Don't Look Now, but Miami Might Be the Notre Dame of 2013

Amy DaughtersFeatured ColumnistOctober 21, 2013

What if the SEC’s final partner in the BCS title game dance isn’t Oregon or Florida State, but instead the Miami Hurricanes?

In a twist more thrilling than a Nancy Drew novel, Miami (which according to a report from news services has just been ruled eligible for the postseason by the NCAA)—not Florida State—finally breaks through the impenetrable iron ceiling of the ACC and reaches the national championship game.

Is the storyline too good—or perhaps too unrealistic—to come true?

As a measuring stick, take a look at the striking similarities connecting the Hurricanes’ run to a 6-0 start this season and Notre Dame’s path to 6-0 last year.


Out of Nowhere…

Coming into 2012, Notre Dame was fresh off an 8-5 record that included a season-ending loss to Florida State in the Champs Sports Bowl. The Irish were unranked in both preseason polls but received 83 votes in the AP, making them technically the No. 26 team in the country.

Coming into this season, Miami was coming off a 7-5 record from 2012 that ended prematurely with a self-imposed postseason bowl ban. The Hurricanes were also unranked in both preseason polls and similarly received 85 votes in the AP, giving them the No. 29 slot.

The lack of lofty expectations afforded both programs—after reaching a 6-0 mark—a shared element of surprise.

The role of the “shocker” is enhanced, in both cases, by both Notre Dame and Miami being considered “traditional powerhouses” that have been wandering in the wilderness for more than a decade.

Notre Dame, which has claimed 11 national titles, hasn’t won it all since 1988, while the Hurricanes own five national championships since 1983 but haven’t won the big enchilada since 2001.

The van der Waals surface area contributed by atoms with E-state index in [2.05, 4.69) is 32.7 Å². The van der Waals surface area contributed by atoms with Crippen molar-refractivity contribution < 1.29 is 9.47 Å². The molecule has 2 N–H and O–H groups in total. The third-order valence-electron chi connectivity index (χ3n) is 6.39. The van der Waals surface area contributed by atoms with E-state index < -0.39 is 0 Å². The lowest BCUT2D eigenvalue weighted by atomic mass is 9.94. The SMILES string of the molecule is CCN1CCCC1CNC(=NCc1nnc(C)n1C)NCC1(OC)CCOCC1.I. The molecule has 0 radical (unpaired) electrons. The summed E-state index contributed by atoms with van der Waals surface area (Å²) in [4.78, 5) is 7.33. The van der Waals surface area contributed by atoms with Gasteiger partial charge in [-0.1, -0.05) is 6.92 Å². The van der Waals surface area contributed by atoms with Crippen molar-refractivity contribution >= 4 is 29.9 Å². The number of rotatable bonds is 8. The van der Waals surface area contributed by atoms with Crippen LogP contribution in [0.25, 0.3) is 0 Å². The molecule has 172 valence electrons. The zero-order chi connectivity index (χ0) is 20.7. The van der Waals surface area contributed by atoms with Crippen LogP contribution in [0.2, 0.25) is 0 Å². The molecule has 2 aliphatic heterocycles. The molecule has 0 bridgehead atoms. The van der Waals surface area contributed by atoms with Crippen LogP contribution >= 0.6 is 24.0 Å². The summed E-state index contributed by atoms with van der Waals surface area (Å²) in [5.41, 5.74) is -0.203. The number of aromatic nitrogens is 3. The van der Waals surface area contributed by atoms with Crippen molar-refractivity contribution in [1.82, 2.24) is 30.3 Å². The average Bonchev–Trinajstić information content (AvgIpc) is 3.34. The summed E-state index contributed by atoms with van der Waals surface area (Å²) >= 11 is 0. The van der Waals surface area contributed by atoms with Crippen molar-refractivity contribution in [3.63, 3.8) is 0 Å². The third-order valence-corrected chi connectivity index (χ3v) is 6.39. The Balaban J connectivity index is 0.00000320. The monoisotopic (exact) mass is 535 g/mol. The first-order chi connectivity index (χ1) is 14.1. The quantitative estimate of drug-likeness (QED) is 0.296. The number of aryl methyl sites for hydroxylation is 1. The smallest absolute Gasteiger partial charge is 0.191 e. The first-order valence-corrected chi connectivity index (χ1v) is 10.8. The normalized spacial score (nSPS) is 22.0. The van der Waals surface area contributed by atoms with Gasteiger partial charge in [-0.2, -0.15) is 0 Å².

The 2011 Hurricanes after beating Washington 65-7.
The 2011 Hurricanes after beating Washington 65-7./Getty Images

These previous successes make both programs more attractive to voters and the media—necessary elements for making a realistic run at the BCS title game.

To gauge the reaction to the two teams’ surprise opening salvos into their respective seasons, Notre Dame was ranked No. 5 in the first BCS standings in 2012, while Miami was No. 7 in the initial BCS standings released this past Sunday.


Defensive Improvement

Among the shared statistical improvements from one year to the next for the Irish and Hurricanes are gains in two key defensive categories.

Notre Dame allowed 20.7 points per game in 2011 and finished its 2012 run to the championship giving up a mere 12.8. This marked a 7.9-point-per-game improvement from one season to the next, propelling the Irish to a No. 2 national ranking in scoring defense.

Miami, on the other hand, gave up a whopping 30.5 points per game in 2012, a number that has improved to 17.2 thus far in 2013. This 13.3-point reduction propelled the Hurricanes defense from a No. 83 ranking a year ago to its current No. 11 rank in scoring defense.

Miami DB Tracy Howard had two interceptions in the win over North Carolina.
Miami DB Tracy Howard had two interceptions in the win over North Carolina.Bob Donnan-USA TODAY Sports

Next, a less celebrated but critical improvement comes via the turnover margin.

The Irish defense forced a grand total of 14 turnovers in 2011 and finished the 2012 season with 23, almost doubling their output.